The way American and Canadian media has portrayed the cryptid owes much to indigenous folklore and spiritual tradition, specifically that of the Sts’ailes people of the West Coast First Nations, but there is a world of difference between the sasquatch and the Halq’emeylem word sasq’ets, from which it derives. Whereas the sasq’ets is a sacred being, a protective shapeshifter with a foot in both the spiritual and the material realms, the sasquatch has been imagined as a missing link between humans and primates, a crypto-zoological creature whose concrete existence is bound to be proven and classified by science any day now. Though bigfoot remains an object of intense speculation and wonder among Americans and Canadians––by some estimates, about 29% and 21% respectively—the nature of that speculation has changed over time. Settlers first imagined bigfoot as either a danger or a curiosity. In both Undead Nightmare and Sasquatch Sunset, however, a shift is perceptible. Bigfoot transforms from a symbol of the Pacific Northwest’s unsettling mysteries to one of settler guilt, a vessel in which to deposit the existential horror of what has been done to this land, its peoples, and its environment. The manner in which the sasquatch is portrayed always reflects a larger concern with both colonialism and indigeneity.

And this is where things get awkward. How do you critically revisit the sasquatch without coding a mythical primate as an indigenous person? The Zellners don’t lean into such a crude comparison, yet it’s hard not to read the dissolution of the cryptids’ community as an echo of the real-life devastation settler-colonialism has wrought on this continent’s peoples. In a grim scene during Winter, the remaining family members come across a hill that has been brutally deforested. The sasquatches’ screams imply that their kind used to roam the area. Environmental destruction at an industrial scale––and its asymmetrical disenfranchisement of indigenous people, specifically––is a crime that is anything but relegated to the past. The film ends just as the sasquatches stumble across a hokey museum dedicated to them. They confuse the woodcarving of a bigfoot outside the small building as one of their own and are displeased and confused when they realize it cannot grunt back. The last thing we see before a cut to black is their despondent faces beneath the sign that has reduced them to a relic.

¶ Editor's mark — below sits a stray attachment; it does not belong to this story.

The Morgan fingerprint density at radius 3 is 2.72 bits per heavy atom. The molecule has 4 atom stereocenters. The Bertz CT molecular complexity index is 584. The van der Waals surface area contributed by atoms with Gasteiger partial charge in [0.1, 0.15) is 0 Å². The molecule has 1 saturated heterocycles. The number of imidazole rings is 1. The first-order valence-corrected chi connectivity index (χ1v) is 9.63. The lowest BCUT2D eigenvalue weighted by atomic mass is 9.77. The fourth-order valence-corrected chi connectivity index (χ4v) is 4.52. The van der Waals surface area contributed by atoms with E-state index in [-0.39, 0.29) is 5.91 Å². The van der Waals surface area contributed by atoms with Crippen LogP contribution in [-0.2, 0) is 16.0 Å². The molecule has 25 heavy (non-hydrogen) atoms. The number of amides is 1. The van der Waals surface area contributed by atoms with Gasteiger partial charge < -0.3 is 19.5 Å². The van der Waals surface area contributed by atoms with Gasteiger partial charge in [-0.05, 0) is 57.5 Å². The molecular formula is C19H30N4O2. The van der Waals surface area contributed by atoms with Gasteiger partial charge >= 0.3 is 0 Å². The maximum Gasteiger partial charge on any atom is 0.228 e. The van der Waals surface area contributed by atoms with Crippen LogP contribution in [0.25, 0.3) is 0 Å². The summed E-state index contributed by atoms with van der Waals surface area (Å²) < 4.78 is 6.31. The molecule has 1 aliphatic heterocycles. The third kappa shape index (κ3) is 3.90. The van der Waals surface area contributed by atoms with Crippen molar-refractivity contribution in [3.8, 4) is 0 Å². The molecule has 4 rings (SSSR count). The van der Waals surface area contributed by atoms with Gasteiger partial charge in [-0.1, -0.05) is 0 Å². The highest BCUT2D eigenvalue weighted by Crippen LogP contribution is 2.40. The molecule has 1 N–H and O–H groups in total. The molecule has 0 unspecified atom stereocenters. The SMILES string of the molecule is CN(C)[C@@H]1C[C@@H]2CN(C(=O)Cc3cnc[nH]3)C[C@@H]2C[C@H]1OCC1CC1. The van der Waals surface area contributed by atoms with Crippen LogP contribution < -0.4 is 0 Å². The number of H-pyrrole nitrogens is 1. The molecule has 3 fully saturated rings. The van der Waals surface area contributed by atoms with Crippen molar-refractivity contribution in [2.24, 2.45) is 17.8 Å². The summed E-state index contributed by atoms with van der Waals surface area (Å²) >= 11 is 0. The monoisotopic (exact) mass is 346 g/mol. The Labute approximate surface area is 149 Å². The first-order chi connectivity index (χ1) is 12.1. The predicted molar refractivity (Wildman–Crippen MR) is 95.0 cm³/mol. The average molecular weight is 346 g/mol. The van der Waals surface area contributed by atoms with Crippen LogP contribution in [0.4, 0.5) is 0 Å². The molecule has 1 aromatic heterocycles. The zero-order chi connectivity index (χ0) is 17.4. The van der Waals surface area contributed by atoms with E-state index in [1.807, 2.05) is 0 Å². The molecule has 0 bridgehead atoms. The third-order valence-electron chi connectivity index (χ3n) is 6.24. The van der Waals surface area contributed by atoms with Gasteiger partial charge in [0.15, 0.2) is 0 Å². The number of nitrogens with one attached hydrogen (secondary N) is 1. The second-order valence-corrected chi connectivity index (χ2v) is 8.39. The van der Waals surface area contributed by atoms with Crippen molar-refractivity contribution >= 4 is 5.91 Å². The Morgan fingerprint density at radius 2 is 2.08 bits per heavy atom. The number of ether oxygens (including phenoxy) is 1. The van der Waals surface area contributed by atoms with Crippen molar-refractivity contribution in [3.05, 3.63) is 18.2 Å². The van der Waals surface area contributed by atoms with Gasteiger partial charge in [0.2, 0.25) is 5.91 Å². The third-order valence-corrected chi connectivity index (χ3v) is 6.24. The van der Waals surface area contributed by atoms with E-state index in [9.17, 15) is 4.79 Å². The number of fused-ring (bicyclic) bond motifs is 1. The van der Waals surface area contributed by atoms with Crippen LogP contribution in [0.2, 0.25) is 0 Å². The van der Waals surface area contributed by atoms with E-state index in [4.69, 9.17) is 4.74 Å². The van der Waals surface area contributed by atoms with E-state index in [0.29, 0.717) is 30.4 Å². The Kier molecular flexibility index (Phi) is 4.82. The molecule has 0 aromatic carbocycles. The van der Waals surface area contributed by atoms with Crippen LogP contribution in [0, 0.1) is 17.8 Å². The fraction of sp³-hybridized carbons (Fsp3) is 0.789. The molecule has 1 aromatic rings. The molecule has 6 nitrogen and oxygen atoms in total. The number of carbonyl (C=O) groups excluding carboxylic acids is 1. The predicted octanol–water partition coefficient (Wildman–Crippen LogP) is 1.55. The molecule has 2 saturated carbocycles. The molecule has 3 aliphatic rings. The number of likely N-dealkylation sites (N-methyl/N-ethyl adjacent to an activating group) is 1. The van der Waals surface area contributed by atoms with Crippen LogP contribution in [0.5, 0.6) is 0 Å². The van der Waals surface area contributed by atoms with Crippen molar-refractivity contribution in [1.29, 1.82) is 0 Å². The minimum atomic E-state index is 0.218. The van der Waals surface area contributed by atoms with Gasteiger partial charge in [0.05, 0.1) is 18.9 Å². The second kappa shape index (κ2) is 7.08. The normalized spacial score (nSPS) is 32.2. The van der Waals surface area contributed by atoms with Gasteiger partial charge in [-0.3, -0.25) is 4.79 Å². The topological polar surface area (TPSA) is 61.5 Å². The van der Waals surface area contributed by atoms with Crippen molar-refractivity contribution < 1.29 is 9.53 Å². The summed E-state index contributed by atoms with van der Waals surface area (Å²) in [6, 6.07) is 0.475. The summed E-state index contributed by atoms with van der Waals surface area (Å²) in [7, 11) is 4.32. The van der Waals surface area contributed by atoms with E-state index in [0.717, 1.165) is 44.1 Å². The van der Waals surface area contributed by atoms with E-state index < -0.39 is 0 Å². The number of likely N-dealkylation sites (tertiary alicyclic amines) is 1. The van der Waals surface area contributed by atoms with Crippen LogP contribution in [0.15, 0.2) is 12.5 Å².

Does any of this mean we shouldn’t produce any more media about sasquatches? I find it much more interesting to ask: why are so many North Americans so invested in proving the reality of bigfoot? I think the Zellners understand quite well the layer of reality that was always embedded in the bigfoot myth, but this is also why Sasquatch Sunset is the brothers’ most juvenile film; the pooping and the puking attempt to ameliorate the unbearable tragedy. Kumiko’s sadness was ultimately her cross to bear. Damsel’s unlucky heroine still ends the film with a shot at freedom. But the sasquatches? Their plight is connected to all of us who inhabit these lands. We watch the sunset with them.